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Posts by tomb

Generally speaking and I'm conjecturing to a large extent, on-ear headphones (supra-aural) tend to have peaky spikes.  There are many reasons for this, probably not the least of which is they pretty much smash the ears into perverted shapes and lack any kind of consistent seal around the ear.  This causes the response to vary and it becomes very difficult to make the response consistent from the mfr.  If enough clamping force is used, then the phone can be optimized as a...
The number one mod on Sony V6's or 7506's is to replace the ear pads with velours.  You can order the this off-brand from amazon.com: http://www.amazon.com/Velour-Earcushions-Technica-Mdr7506-Headphones/dp/B0081SO0RM/ref=sr_1_2?ie=UTF8&qid=1435844131&sr=8-2&keywords=velour+pads+for+V6   Or, you can purchase the velour pads for the Beyer DT250:...
 I won't argue the idea of limiting feedback, but when you claim flat frequency response to 200kHz, maybe you should look at the other end.  With C14 at 470uf, the 30 ohm load you mention will experience a -3dB cutoff at 11.29 Hz.  That's fine as far as it sounds, but what it really means is that with a 30 ohm load, the 20Hz frequency response is already down by -1.2dB.  That would be plenty OK for a headphone, but probably not for an amp.  Still, it's probably OK in a...
Can't say that I've heard the 612's.  However, I own the K701 (original Austrian-made, low serial number) and the K712.  I also had an Austrian-made Q701 for quite a while.  There wasn't enough difference in the Q and K to persuade me to keep it.  The K712 is a different animal, though.  I think they nailed it on that one.  Yes, it's still not a bass-slammer and the soundstage perspective is 10th-row center, not onstage and next to the mikes as with my Grados.  Still, it's...
 Cool!  Thanks for that kind comment!
 Well sure - if you want to design a headphone amplifier that responds all the way to 200 kHz, then your strategy is just fine.  If you want to design a headphone amplifier that responds best to what you can hear, then you're missing the boat.  As a device in the signal path, electrolytics are high in odd-order distortion.  Moreover, they "cloud" the entire output.  Even run-of-the-mill output transformers are more transparent than an electrolytic capacitor on the output....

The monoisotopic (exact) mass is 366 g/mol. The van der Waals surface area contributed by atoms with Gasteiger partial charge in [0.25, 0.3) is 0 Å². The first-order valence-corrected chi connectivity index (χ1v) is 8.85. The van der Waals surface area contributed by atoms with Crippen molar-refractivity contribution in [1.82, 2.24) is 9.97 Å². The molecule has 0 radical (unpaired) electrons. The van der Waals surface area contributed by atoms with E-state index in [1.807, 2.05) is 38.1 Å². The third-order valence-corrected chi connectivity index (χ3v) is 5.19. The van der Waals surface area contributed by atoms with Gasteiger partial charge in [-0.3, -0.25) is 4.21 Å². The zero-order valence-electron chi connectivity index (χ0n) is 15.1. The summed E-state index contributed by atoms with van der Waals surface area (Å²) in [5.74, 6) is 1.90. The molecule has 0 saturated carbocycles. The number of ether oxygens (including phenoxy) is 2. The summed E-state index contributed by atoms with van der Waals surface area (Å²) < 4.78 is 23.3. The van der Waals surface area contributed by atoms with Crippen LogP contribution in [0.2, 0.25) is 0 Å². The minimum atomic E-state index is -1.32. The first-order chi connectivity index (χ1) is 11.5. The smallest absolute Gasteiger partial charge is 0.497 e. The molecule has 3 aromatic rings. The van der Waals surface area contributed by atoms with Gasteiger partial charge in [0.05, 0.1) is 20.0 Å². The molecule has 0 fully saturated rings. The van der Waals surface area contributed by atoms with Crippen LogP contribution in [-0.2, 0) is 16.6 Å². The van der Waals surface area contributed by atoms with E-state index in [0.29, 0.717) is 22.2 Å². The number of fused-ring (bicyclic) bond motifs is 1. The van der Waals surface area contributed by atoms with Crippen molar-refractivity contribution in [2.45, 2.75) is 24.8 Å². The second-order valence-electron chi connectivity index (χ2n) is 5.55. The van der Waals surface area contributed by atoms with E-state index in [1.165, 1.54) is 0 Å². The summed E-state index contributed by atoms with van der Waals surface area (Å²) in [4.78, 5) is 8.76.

I suppose, but you'll be amplifying added distortion throughout - actually, more like multiplying.
 1. Tube amps aren't about customizing "the type of sound."  They're about making the music more life-like and less sterile. 2. The O2 would be the worst example of all to try what you suggest.  Unlike any other headphone amp, the volume pot (attenuator) is between the signal stage (amplification) and output buffer (current output).  Every other amp attenuates the signal right at the input.  What this means is that any gain whatsoever from the preamp will most likely...
^ This
Sorry to say that you are woefully exaggerating the supposed disadvantages of output transformers. Maybe I'm not seeing your schematic correctly, but that one output-coupling capacitor in your circuit - C14 - is going to sound worse than most any output transformer you could use.
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